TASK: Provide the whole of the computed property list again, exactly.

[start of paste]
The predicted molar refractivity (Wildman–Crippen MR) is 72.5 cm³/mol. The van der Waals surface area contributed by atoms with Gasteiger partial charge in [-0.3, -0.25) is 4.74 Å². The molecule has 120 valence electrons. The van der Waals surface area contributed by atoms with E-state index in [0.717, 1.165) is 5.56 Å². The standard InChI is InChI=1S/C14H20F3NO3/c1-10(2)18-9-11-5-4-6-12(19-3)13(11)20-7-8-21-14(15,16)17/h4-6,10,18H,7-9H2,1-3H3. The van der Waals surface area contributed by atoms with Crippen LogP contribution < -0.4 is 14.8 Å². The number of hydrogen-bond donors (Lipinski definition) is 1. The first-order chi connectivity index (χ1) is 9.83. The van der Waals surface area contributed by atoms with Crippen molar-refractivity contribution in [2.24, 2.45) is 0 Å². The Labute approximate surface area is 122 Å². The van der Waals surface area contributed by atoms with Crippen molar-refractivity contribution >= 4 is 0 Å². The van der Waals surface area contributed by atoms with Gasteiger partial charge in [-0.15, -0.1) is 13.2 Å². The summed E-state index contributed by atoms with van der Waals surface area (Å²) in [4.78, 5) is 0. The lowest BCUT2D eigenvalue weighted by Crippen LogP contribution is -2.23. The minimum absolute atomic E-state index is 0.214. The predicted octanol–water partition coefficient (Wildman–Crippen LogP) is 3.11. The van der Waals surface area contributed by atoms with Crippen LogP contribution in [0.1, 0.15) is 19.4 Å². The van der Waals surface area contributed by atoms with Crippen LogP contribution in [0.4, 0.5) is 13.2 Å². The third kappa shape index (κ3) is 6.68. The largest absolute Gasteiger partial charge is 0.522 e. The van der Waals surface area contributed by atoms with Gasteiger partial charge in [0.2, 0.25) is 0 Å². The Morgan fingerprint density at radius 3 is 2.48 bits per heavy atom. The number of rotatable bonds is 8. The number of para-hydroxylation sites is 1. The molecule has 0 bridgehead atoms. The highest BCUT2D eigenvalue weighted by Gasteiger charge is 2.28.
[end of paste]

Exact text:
The predicted molar refractivity (Wildman–Crippen MR) is 72.5 cm³/mol. The van der Waals surface area contributed by atoms with Gasteiger partial charge in [-0.3, -0.25) is 4.74 Å². The molecule has 120 valence electrons. The van der Waals surface area contributed by atoms with E-state index in [0.717, 1.165) is 5.56 Å². The standard InChI is InChI=1S/C14H20F3NO3/c1-10(2)18-9-11-5-4-6-12(19-3)13(11)20-7-8-21-14(15,16)17/h4-6,10,18H,7-9H2,1-3H3. The van der Waals surface area contributed by atoms with Crippen LogP contribution < -0.4 is 14.8 Å². The number of hydrogen-bond donors (Lipinski definition) is 1. The first-order chi connectivity index (χ1) is 9.83. The van der Waals surface area contributed by atoms with Crippen molar-refractivity contribution in [2.24, 2.45) is 0 Å². The Labute approximate surface area is 122 Å². The van der Waals surface area contributed by atoms with Crippen molar-refractivity contribution >= 4 is 0 Å². The van der Waals surface area contributed by atoms with Gasteiger partial charge in [-0.15, -0.1) is 13.2 Å². The summed E-state index contributed by atoms with van der Waals surface area (Å²) in [4.78, 5) is 0. The lowest BCUT2D eigenvalue weighted by Crippen LogP contribution is -2.23. The minimum absolute atomic E-state index is 0.214. The predicted octanol–water partition coefficient (Wildman–Crippen LogP) is 3.11. The van der Waals surface area contributed by atoms with Crippen LogP contribution in [0.1, 0.15) is 19.4 Å². The van der Waals surface area contributed by atoms with Crippen LogP contribution in [0.4, 0.5) is 13.2 Å². The third kappa shape index (κ3) is 6.68. The largest absolute Gasteiger partial charge is 0.522 e. The van der Waals surface area contributed by atoms with Gasteiger partial charge in [0.2, 0.25) is 0 Å². The Morgan fingerprint density at radius 3 is 2.48 bits per heavy atom. The number of rotatable bonds is 8. The number of para-hydroxylation sites is 1. The molecule has 0 bridgehead atoms. The highest BCUT2D eigenvalue weighted by Gasteiger charge is 2.28.